Legal Case Study
Sam Garnham – 3129691
Due Date: March 28 @ 11:59pm
Tutorial: Monday 2 – 3pm
Due to the nature of Mel’s dismissal, she should file for unfair dismissal to the Fair Work Commission, Australia’s national workplace relations tribunal. Mel will claim constructive dismissal, with unfair dismissal the dismissal-based claim. For cases in New South Wales, which is where the situation occurred Mel can refer to the Anti-Discrimination Act of NSW, however, the federal Sex Discrimination Act also encompasses relevant legislation, and this Act should be Mel’s primary focus. In order to make an unfair dismissal remedy application an employee must be covered by the national unfair dismissal laws and be eligible to make an application. As Mel was employed by a private enterprise in New South Wales, she is eligible to file an application. Mel needs to have lodged her application within 14 days of the dismissal coming into effect. She must also prepare any relevant information for future reference and claims. It would be wise for Mel to seek some sort legal representation, to ensure the application is appropriately filled out. “The key steps involved in the unfair dismissal application process are: 1. Employee lodges application.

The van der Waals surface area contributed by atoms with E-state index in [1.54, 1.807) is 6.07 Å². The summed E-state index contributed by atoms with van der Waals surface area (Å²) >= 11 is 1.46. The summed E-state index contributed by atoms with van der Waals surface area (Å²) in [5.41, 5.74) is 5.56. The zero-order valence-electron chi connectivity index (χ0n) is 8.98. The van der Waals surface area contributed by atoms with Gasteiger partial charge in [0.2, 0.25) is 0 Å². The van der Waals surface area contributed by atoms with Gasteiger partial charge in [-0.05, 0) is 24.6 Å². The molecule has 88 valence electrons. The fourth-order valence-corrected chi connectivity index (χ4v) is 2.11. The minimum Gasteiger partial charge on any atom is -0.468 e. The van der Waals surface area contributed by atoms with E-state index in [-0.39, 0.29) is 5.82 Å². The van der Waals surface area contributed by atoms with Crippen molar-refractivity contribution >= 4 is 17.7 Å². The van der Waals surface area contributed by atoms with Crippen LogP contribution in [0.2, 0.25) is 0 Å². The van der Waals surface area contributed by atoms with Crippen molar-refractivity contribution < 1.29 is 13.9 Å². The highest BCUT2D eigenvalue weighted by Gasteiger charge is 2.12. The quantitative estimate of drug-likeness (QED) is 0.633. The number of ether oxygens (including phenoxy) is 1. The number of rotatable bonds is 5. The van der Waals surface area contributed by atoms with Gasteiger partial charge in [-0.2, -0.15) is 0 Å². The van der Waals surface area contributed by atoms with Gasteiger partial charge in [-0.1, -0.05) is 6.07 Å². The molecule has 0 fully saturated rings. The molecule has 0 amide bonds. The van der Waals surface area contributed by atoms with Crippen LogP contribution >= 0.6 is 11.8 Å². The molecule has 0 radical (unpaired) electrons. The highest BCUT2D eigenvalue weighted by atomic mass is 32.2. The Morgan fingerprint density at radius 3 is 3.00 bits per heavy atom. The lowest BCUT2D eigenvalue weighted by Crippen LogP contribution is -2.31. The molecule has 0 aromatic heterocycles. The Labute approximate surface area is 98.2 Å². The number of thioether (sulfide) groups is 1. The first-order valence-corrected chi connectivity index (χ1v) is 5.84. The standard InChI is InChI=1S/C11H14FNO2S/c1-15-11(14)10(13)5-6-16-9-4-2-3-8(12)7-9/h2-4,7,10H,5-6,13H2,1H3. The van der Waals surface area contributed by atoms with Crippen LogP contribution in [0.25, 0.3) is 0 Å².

2. The application is checked to ensure it is complete and valid. 3. Employer is notified of the application.
4. The Commission conciliates the application to try to have the parties resolve it amongst themselves. 5. An unresolved application is determined by the Commission following a conference or hearing.” (Fair Work Commission, 2013) Part 2
Has Mel been unfairly dismissed under the Sex Discriminations Act (1984) or the Anti-Discrimination Act (1997), as a result of her pregnancy.
Relevant legislation in determining unfair dismissal can be found under sections 5 (s5) and 7 (s7) of the Sex Discrimination Act (1984) and under section 24 (s24) of the Anti-Discrimination Act (1997) Under s5 of the Sex Discrimination Act, it is stated that: